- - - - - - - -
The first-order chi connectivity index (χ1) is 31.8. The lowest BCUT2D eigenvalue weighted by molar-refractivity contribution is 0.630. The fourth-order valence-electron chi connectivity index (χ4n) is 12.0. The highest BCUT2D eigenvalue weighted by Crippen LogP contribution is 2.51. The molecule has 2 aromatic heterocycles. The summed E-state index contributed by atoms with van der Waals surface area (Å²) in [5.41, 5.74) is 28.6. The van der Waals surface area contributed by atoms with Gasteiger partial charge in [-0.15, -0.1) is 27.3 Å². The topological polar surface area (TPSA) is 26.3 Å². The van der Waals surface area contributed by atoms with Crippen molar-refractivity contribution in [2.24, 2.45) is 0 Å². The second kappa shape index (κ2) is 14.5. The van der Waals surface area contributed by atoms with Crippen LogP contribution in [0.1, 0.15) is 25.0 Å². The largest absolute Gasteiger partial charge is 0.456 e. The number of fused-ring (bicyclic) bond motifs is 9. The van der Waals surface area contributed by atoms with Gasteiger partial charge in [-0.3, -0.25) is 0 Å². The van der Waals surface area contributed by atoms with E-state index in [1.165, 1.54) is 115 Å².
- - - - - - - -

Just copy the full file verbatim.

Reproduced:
The first-order chi connectivity index (χ1) is 31.8. The lowest BCUT2D eigenvalue weighted by molar-refractivity contribution is 0.630. The fourth-order valence-electron chi connectivity index (χ4n) is 12.0. The highest BCUT2D eigenvalue weighted by Crippen LogP contribution is 2.51. The molecule has 2 aromatic heterocycles. The summed E-state index contributed by atoms with van der Waals surface area (Å²) in [5.41, 5.74) is 28.6. The van der Waals surface area contributed by atoms with Gasteiger partial charge in [-0.15, -0.1) is 27.3 Å². The topological polar surface area (TPSA) is 26.3 Å². The van der Waals surface area contributed by atoms with Crippen molar-refractivity contribution in [2.24, 2.45) is 0 Å². The second kappa shape index (κ2) is 14.5. The van der Waals surface area contributed by atoms with Crippen LogP contribution in [0.1, 0.15) is 25.0 Å². The largest absolute Gasteiger partial charge is 0.456 e. The number of fused-ring (bicyclic) bond motifs is 9. The van der Waals surface area contributed by atoms with Gasteiger partial charge in [-0.3, -0.25) is 0 Å². The van der Waals surface area contributed by atoms with E-state index in [1.165, 1.54) is 115 Å².